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CP revises offer for Norfolk Southern, rebuffed again


Reuters — Canadian Pacific Railway (CP) on Tuesday revised its bid to buy U.S. railroad operator Norfolk Southern Corp, less than a week after its prior $28.4 billion proposal was rejected but the new offer was promptly rejected again.

Calgary-based CP said it was now offering $32.86 in cash and 0.451 of a share in a new holding company that would own both Norfolk Southern and CP. To alleviate regulatory concerns, CP said it was prepared to close the transaction using a voting trust (all figures US$).

The proposal was flatly rejected by Norfolk, however, which said it had reviewed a voting trust structure and it did not see this winning approval from regulators who typically take close to two years to review any rail mergers in the U.S.

“Canadian Pacific’s revised, reduced proposal is not only less than what the Norfolk Southern board has already found to be grossly inadequate, it is even more uncertain and risky given the decrease in the cash consideration,” Norfolk Southern CEO James Squires said in a statement on Tuesday.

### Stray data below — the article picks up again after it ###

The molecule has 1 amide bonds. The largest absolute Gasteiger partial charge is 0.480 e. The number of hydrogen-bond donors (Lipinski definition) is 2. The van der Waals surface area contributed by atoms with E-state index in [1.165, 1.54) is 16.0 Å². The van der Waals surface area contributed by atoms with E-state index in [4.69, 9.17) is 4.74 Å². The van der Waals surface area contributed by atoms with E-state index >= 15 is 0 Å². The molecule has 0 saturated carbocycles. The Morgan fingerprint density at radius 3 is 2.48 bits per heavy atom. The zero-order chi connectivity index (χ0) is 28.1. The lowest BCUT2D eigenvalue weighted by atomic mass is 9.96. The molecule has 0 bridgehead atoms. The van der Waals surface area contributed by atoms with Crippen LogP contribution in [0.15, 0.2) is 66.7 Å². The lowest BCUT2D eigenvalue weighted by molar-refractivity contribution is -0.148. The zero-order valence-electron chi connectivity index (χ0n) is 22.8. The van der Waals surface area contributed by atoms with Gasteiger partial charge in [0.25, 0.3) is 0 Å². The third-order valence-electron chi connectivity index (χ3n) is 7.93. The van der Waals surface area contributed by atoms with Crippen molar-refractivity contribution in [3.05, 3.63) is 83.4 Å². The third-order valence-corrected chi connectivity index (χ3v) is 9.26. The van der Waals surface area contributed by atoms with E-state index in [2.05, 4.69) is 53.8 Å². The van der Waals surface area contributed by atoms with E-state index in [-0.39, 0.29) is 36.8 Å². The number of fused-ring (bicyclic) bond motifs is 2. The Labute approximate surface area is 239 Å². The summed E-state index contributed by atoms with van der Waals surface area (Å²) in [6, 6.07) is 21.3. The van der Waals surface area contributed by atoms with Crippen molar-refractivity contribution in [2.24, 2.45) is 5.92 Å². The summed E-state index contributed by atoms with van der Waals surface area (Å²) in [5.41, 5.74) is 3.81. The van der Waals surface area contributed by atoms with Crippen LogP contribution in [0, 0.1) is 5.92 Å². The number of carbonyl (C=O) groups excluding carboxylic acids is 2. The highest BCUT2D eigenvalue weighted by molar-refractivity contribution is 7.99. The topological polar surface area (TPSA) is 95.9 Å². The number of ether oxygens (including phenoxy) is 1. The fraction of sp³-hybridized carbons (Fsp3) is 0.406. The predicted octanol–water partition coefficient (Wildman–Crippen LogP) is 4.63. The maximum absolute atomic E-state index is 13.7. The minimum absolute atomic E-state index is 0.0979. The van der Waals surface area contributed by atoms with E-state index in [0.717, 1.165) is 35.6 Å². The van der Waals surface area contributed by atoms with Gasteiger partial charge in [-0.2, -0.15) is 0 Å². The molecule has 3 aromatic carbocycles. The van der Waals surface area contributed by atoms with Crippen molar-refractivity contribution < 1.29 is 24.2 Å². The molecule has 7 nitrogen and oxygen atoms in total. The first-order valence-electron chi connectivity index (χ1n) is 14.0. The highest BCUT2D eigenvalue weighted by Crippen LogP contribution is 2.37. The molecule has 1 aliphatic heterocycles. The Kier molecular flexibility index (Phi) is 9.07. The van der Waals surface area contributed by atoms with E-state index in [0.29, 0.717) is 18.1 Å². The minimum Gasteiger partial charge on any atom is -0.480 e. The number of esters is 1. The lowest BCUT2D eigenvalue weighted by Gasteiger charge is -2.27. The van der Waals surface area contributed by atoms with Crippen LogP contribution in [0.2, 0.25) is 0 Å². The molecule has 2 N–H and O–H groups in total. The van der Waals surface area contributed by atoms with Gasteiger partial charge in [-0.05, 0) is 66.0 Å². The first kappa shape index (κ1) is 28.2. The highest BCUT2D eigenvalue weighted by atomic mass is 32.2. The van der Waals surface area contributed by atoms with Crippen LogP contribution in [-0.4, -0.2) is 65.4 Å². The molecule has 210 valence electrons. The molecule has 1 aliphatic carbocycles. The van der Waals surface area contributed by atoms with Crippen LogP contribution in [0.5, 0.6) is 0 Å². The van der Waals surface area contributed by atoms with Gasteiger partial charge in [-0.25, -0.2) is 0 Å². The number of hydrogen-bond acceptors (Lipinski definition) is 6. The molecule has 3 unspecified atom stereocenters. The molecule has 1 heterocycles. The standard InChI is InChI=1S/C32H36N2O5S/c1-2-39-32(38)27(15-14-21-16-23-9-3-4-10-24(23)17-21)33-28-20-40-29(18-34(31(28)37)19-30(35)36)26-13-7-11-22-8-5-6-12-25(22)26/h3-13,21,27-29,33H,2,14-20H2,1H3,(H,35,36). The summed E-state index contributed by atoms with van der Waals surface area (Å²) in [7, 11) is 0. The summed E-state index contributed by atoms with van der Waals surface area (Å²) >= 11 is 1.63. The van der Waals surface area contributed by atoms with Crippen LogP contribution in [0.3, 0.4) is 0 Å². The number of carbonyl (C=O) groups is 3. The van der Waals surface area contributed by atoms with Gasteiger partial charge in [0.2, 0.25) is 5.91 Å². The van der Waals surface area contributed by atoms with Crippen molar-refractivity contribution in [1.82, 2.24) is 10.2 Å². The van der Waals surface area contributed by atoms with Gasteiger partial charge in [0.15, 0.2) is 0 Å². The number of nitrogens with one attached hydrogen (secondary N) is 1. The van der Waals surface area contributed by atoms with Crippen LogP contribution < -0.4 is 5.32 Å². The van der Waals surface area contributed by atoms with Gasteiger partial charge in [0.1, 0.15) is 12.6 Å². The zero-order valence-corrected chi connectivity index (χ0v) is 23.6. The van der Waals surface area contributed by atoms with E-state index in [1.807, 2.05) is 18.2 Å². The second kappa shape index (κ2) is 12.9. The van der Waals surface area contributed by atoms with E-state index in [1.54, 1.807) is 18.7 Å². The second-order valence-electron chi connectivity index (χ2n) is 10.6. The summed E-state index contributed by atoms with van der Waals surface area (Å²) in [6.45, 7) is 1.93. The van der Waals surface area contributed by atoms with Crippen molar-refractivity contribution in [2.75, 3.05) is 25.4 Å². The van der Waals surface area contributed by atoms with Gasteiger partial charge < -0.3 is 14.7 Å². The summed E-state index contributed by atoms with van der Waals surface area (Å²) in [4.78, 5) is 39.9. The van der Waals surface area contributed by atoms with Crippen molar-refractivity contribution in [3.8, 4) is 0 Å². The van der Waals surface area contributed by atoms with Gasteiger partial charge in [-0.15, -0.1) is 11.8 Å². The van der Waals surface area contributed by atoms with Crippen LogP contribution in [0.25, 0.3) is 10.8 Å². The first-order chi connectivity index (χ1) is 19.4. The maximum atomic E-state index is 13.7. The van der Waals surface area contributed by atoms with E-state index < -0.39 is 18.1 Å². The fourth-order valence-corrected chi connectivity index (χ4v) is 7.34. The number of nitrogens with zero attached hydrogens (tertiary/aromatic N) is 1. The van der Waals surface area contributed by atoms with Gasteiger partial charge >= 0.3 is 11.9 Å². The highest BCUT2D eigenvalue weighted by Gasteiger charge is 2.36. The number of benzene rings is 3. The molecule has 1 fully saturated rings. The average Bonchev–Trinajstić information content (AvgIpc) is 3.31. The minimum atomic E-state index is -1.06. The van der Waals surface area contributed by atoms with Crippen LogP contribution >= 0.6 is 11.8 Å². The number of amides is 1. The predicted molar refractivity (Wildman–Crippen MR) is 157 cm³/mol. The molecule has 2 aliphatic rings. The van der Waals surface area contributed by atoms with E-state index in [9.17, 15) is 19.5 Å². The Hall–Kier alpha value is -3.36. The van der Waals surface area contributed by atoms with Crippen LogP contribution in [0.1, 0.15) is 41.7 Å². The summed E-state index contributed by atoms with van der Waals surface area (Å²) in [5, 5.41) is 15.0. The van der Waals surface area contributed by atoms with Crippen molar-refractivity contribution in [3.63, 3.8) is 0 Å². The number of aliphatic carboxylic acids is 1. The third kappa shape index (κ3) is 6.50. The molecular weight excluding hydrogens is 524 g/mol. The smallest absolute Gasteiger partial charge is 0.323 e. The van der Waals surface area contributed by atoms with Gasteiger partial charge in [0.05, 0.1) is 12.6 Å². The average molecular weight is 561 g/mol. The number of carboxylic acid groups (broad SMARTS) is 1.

Shares in Norfolk Southern fell 2.75 per cent to $89 in trade before the morning bell on Tuesday.

U.S. regulators have long been skeptical about rail mergers. Canadian National Railway’s (CN) bid to buy Burlington Northern Santa Fe was blocked by authorities in 1999-2000.

The new holding company would be listed both on the New York and Toronto stock exchanges, CP said.

To ensure against any unlawful control violation, CP said an independent trustee would be appointed to oversee either CP, or Norfolk while in trust. It also said that while in trust, its CEO Hunter Harrison would sever all ties with CP and become CEO of Norfolk, with his No. 2 Keith Creel assuming the helm at CP.

Harrison has built a reputation as a turnaround expert in the rail industry and has dramatically improved CP’s metrics since taking the helm of the company.

CP said even if regulators ultimately decide that a merger will not be permitted, operational improvements will by then have materially increased the value of Norfolk benefiting all shareholders.

“We view this announcement positively as it demonstrates CP’s strong commitment to pursuing the acquisition,” Desjardins analyst Benoit Poirier said in a note, adding that the level of complexity in the CP proposal indicates that a thorough analysis has been performed in order to set up a deal that may be viewed favorably by regulators.

Allison Lampert and Euan Rocha are Reuters correspondents covering the transportation sector from Montreal and mergers and acquisitions from Toronto respectively. Additional reporting for Reuters by Sneha Banerjee in Bangalore.

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